posted by nathan_teske at 10:24 PM on September 5, 2006


focus on tools and you will never be more than a tool yourself.

guys, you are recommending a lot of production know-how to the poor chap. that way, he will end up in some print production studio turning comps into mechanicals. that's work a monkey could while juggling a drunken and naked bob hope attempting to play golf.

if you wish to become a proper graphic designer, you will need to think about your sensibility. software is like any other tool - every other year, there's a new brush, hammer or whatnot else. they are just the means. you need to know what to do with them in order to achieve anything meaningful. this alone is reason enough for me to recommend a solid liberal arts and science education.

my alma mater, art center college of design in pasadena, california offered a bunch of night classes for people just like you when I went there and I am sure they still do. go to a place like that for the summer and take one or two while working somewhere. you will have a great time in LA and the couple hundred bucks you do spend on these classes will give you a better idea of what you want and what you need.

you want to know what being a graphic designer is like? read karlssonwilker inc.'s tellmewhy: The First 24 Months of a New York Design Company or stefan sagmeister's great book Sagmeister: Made You Look. do you know who tibor kalman or the great paul rand were? (the latter was a close friend of louis danziger, himself a legend and still teaching one or two classes every now and then at art center.)

if you want my recommendation: go to a really good design college and talk to a really good professor who actually is a designer and has been doing this for a very long time. or call up one of the great graphic designers out there. most (david carson being the notable exception) are nice folks who will reserve a minute for you if you ask nicely.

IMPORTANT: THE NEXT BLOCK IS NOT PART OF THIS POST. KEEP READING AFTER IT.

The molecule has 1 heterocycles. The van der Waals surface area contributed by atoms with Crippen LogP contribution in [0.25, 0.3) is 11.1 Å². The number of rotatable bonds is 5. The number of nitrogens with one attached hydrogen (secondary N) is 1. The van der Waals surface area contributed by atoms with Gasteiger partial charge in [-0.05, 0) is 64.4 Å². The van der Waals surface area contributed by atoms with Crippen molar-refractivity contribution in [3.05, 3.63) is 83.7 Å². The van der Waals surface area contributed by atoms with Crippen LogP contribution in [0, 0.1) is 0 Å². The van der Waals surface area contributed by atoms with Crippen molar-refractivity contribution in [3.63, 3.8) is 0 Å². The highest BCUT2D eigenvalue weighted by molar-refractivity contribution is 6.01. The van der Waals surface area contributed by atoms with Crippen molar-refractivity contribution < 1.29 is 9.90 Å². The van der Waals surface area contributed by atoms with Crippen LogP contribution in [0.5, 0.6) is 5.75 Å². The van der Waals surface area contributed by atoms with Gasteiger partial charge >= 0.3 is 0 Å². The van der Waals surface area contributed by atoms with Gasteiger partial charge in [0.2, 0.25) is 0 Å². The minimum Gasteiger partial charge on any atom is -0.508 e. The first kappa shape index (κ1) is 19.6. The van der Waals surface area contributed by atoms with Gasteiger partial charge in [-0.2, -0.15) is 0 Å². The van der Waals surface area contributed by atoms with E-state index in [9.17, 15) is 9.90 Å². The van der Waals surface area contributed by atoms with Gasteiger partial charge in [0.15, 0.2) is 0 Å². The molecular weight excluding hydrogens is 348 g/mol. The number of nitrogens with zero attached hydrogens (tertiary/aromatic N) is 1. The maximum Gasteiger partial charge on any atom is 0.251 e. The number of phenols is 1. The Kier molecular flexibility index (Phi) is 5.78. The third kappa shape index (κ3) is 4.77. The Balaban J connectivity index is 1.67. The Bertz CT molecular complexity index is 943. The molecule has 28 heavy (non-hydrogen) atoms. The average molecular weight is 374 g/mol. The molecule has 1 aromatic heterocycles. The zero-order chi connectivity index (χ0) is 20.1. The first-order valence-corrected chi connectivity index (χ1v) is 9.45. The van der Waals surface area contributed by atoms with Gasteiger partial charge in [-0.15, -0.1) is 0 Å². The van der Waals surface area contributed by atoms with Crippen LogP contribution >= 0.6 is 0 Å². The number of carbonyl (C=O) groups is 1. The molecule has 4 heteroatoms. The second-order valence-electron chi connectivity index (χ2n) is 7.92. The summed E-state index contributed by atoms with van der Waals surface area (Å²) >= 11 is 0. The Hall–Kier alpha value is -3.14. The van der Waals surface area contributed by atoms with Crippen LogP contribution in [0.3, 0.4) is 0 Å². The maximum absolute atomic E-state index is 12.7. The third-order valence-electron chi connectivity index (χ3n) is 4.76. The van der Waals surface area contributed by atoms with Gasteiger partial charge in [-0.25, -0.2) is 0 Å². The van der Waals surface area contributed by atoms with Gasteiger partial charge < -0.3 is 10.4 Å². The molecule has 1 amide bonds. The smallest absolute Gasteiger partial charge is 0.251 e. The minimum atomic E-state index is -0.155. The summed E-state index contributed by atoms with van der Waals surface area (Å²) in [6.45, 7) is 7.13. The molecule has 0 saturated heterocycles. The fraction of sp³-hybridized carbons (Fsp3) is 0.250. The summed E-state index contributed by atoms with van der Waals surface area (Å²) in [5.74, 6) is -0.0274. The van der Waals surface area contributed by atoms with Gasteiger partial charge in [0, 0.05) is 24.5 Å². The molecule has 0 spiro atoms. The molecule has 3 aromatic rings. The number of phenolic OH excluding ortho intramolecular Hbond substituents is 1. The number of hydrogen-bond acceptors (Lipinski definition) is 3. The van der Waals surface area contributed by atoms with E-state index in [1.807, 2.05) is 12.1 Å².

back to art center: at this specific institution, I'd recommend a chat with the whacked out god of bling roland young (and here is a video of him... don't expect to "get it" until you have met him. the guy is brilliant but insane.)

more info? dive into the aiga los angeles or aiga US websites.

you're beginning to do the right thing. you're asking questions. but the thing is you don't know what question to ask because there are things you haven't heard about yet (example: you are focussing on software). that is what a real design education is supposed to change, it's supposed to expose you to things you never thought were relevant or even there...

krautland,
art director / accd 2004
posted by krautland at 10:30 PM on September 5, 2006 [4 favorites]


the video link doesn't work. what a shame. roland truly is god.
posted by krautland at 12:34 AM on September 6, 2006


krautland is right if you're interested in a career in graphic design. Learning about the production process is critical as well, and will make you an even more well rounded designer, but don't make the mistake of focusing only on the outcome or in just becoming an expert in the tools. That's just a part of the picture.

Graphic design, in large part, is about communication. It's an art form, but there are rules to it that you need to learn (if for no other reason than to know when you should break them.) It's also a commercial, service-oriented profession. You will have a client, they will have something they need to say, and an audience they need to say it to.

Your job is providing a bridge via communication design to get the best version of that message to the audience, while being original, creative, and staying within budget and timeline.

In addition to the production courses mentioned above, I would place an equal (or perhaps higher) higher importance on classes relating to typography, color theory, layout, grid systems, general design, advertising, marketing, and creative thinking. Graphic design also invariably involves text (copy) so it wouldn't hurt to brush up on your writing and editing skills, as good graphic design is very often the successful marriage between image and type.

Also, be prepared as best you can for critique. You have probably already experienced this in your web design career, but print design has been around a lot longer, and there are a lot of ways your print work can be reviewed -- not just by how it looks, but by what it says, how it feels, and whether it does its job or not. Don't take critiquing personally, it's always an opportunity to learn and grow.